At the sign of the Barking lion...

All Saints, Wetheringsett

At the sign of the Barking lion...

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www.suffolkchurches.co.uk - a journey through the churches of Suffolk

Wetheringsett

crossing the bridge chancel Perpendicular
lion Perpendicular crown

   
   
sermon on the mount (detail)   While parts of Suffolk are certainly remote and far off the beaten track, it is ironic that some of the county's loveliest villages are just a stone's throw from the busiest roads, and yet still maintain a deep peace, as if the modern world was happening somewhere far away. The A140 in particular guts and fillets the little villages unfortunate enough to sit on it, but you don't have to travel far from it to leave all that horror behind. Wetheringsett, for example, is a beautiful village, sunk in wooded lanes, with old houses looking very agreeable. I remember that on my first visit some ten years ago it went straight on my Lottery-winning wish list. Mind you, I still haven't actually started doing the lottery, so perhaps I will need to rely on a long-lost and forgotten great aunt somewhere.

Wetheringsett is a joint parish with Brockford, home to the Mid-Suffolk Light Railway Museum. The church is set on the High Street, but screened from it by trees and a wide ditch. You reach the graveyard across a very pleasing wooden bridge, and there before you is pretty much a perfect example of a late-Medieval East Anglian church. Although there is evidence of an earlier building, All Saints was almost entirely rebuilt during the second half of the 15th Century - hence the full confidence of the tower and the aisles, and a clerestory which is almost all glass.

A lion and a crown greet you at the entrance to the south porch, and you step through the little wicket gate into the clear light of a wide, beautiful Perpendicular building. There was obviously a busy Victorian restoration here, but the crispness of the late-Medieval rebuilding is also a contributory factor. The feel is similar to that at Bacton on the other side of the A140. The long lines of arcades draw the eye to the proportionate chancel arch and the east window, also in proportion, beyond. The effect is technically brilliant. The lack of coloured glass in the nave enhances the sense of space and openness. The garish green of the chancel is perhaps unfortunate.

The war memorial on the north wall has a huge number of names on it for such a small, rural parish, including four members of the Stannard family. Nearby is the parish charity board, relettered in 1960. John Sheppard must have been a fairly jolly type - he left in his will of 1707 provision for an annual feast for the poor of Wetheringsett. Meat and Drink for XX Poor Persons was to be provided to entertain them at a dinner in the steeple of the church. A peal of bells would accompany the feast, and it would take place always on the Festival of the Annunciation of Our Blessed Lady, which is to say March 25th, which was New Year's Day at the time.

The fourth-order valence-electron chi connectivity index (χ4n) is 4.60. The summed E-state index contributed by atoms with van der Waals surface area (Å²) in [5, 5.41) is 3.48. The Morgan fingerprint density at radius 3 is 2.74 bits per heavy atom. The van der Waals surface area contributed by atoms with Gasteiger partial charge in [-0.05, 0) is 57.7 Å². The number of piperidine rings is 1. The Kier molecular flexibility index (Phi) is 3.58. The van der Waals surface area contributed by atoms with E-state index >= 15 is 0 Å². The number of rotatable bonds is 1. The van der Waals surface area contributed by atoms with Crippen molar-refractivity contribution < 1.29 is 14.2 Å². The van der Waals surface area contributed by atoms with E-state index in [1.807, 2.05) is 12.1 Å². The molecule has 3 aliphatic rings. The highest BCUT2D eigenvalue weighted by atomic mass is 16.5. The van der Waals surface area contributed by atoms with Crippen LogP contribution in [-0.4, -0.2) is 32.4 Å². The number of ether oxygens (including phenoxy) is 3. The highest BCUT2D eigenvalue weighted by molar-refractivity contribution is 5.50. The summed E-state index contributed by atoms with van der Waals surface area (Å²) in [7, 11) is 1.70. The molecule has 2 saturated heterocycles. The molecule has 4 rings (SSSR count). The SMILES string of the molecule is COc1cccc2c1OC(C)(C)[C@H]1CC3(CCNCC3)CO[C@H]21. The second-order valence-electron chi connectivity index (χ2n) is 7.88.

Remarkably, towards the end of the 1500s, the Rector of Wetheringsett-cum-Brockford for what would be the last quarter century of his life was the writer Richard Haklyut. He had spent most of his life in the busy centres of Paris and Bristol. Generally considered today to be the first great travel writer, he was responsible for drawing together accounts of the discovery and exploration of North America by Europeans. What is less well-remembered is his championing of the cause of colonialism. He argued persuasively that it would be possible for Europeans not only to bring back the fruits of their explorations, but actually to establish communities in these new lands. It was the beginning of the British Empire, and it heralded half a millennium of conflict as the European nations raced to conquer the New World. His suggestion of the part of the North American coast which might best support the pioneering colonialists won favour with Queen Elizabeth, as did his naming of it Virginia, which referred to both its virgin state and to the virgin Queen.

I had cycled here on this fine June day from Diss, stopping off at as many little churches along the way as I could, but I think that this was the most beautiful churchyard of them all, its ancient stones peeping up through the long grass and the sonorous dog daisies nodding their heads in the wide summer heat.

Among the headstones is a fine example of the early 18th Century. A grinning skeleton holds a dart and a shroud as he runs in a busy manner across the face of the stone, as if he has somewhere to get to. The meaning is clear: As you are now so once was I, therefore you must prepare to die. As I am now so you will be, therefore prepare to follow me. It is quite the best of its kind in Suffolk.

  old bones
   

Simon Knott, June 2010

looking east looking west chancel chancel
1715 sermon on the mount sermon on the mount (detail) war memorial

dog daisies old bones cross dog daisies


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